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Repeat loop blues

April 27, 1998
by Pat McClellan

Dear Multimedia Handyman,

I keep reading on the ShockeR listserv that I should never use repeat loops in Shockwave movies. Why not? They seem to work ok. And if I can do repeat loops, then how else can I do repetitive things?


Dear Pete,

The reason that repeat loops are a problem in Shockwave is in the way that the processor handles them. They are extremely powerful because the computer devotes 100% of it's focus to executing the repeat loop until it is finished. This is the case whether we're talking about a projector or a shockwave movie. In the case of a projector, that's not generally a problem, but in a Shockwave movie, the computer may need to devote some of its attention to other things which might be going on at the same time.

For example, let's say that you've got a dcr in which you are accessing linked files or you have other net functions going on in the background. Those things will function well, until the movie encounters the repeat loop. At that point, all netLingo functions will be put on hold while you're repeat loop commands all of the processor's attention.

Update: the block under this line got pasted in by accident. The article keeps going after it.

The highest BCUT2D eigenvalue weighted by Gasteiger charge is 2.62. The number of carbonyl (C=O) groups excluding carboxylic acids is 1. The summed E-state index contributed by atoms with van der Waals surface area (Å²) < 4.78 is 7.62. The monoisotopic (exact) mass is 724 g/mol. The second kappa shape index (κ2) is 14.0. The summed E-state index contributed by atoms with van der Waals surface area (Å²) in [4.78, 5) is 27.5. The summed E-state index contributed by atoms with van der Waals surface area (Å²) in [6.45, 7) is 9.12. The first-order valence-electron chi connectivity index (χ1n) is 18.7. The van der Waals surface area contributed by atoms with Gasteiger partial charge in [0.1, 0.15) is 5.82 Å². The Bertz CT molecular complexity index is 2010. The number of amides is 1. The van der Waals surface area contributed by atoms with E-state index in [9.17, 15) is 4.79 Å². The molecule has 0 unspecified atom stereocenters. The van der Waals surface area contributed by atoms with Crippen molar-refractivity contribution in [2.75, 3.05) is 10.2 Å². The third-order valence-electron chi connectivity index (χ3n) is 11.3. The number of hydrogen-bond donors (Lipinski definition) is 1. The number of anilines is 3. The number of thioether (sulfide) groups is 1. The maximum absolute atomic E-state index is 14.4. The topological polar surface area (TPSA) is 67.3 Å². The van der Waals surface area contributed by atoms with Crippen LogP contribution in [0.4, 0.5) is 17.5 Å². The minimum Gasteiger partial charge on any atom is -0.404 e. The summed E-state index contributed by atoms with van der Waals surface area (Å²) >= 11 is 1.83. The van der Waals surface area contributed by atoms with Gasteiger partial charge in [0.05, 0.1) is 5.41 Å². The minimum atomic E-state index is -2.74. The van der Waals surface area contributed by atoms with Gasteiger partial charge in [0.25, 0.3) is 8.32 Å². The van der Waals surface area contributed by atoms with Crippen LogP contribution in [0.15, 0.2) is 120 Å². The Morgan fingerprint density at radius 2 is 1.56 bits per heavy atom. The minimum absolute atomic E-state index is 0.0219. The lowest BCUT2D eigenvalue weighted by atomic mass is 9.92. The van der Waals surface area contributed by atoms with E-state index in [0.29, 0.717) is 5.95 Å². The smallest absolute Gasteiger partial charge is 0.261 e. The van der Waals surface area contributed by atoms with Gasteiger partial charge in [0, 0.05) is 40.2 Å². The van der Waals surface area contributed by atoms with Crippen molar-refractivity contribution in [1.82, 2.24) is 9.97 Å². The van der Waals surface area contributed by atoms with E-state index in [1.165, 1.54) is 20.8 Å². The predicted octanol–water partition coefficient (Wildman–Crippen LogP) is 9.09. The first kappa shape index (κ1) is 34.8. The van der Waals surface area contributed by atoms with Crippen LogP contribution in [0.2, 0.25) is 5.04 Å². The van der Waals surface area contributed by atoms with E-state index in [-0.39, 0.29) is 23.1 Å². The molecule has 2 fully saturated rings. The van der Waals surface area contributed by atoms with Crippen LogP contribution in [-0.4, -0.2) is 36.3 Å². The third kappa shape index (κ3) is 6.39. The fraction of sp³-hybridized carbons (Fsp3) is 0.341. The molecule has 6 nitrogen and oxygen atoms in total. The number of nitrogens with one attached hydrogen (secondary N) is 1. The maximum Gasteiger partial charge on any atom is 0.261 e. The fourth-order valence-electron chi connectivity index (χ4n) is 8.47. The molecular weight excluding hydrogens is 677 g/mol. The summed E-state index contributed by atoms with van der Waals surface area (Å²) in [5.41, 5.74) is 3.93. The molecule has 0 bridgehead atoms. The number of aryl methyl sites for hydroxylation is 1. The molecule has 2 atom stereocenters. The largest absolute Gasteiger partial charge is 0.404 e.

"Okay," you say, "my movie doesn't use any netLingo, nor linked members. So does that mean I can use a repeat loop?" Well, you've also got to consider the fact that during a repeat loop, the processor not only ignores events going on in the movie, but also outside the movie. For example, your browser's scroll functions won't work. And the browser's back button. And you can't enter a URL in the browser's location window. Generally, it's not a good thing to "trap" your user this way.

Now, I'm not an unreasonable purist. In fact, I do use repeat loops on occasion - a fact that I will freely admit as long as I'm writing under a pseudonym. I use repeats for fast, discreet operations such as cycling through a short list of items. But, I know there are other ways to accomplish this task, so let's examine some options.

The Iterative Approach